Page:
Now this isn't just hypocrisy. This is blatant misrepresentation. Their newspaper ad and their online claims are intentionally meant to mislead people. Their print ad does make very explicit therapeutic claims--not for the fruit mangosteen--but for Xanthone Juice, very extravagant claims at that. That's fraud.

On their site they have a link to, supposedly, research material that I presumed would back up the claims they're making for their product. But once you reach the research page all there is a link to PubMed. They neither have quotes from any scientific study whatsoever nor do they provide any citations. Instead they pass the buck to the readers, explicitly telling them to go and look for evidence themselves over at PubMed. Irresponsible is an understatement.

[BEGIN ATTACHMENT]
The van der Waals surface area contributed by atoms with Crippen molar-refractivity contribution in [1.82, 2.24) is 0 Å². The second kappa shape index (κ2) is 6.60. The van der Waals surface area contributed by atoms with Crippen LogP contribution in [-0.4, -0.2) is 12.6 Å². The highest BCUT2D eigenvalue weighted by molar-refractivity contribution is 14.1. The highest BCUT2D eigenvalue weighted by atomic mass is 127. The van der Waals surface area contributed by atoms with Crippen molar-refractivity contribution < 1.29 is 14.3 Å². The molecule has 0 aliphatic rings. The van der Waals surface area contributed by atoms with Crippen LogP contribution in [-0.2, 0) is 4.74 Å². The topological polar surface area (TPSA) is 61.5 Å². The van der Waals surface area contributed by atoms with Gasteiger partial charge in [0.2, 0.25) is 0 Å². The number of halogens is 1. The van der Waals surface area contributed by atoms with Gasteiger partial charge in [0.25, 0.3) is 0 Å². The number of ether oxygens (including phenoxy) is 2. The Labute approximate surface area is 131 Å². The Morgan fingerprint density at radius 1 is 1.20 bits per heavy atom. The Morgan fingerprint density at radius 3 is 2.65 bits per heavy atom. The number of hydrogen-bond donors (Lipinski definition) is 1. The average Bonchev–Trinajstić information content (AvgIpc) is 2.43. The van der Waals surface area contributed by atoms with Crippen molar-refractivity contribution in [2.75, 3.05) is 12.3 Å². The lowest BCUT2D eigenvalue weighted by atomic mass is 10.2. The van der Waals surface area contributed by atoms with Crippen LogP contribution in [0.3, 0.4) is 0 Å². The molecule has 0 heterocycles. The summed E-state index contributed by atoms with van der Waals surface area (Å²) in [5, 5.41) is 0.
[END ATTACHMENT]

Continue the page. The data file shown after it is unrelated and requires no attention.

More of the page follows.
The best they've done is to write an article that, among other things, says:
Some of the known benefits of xanthones based on recent research are:

* Helps boost energy
* Helps prevent and reduce inflammation
* Shows signs of slowing aging
* Helps lower blood pressure
* Helps lower blood sugar
* Helps prevent infections by bacteria, viruses, and fungus
* Effectively treats a variety of diarrheal diseases
* Helps prevent dementia
* Helps prevent allergies
* Helps prevents cataracts and glaucoma
* Helps protect the heart and cardiovascular system
The article provides no references.

Are we to presume that research has shown xanthones to be effective in humans per se? Or could it be that the results are from animal studies, or that what is available to date are merely results from in vitro experiments?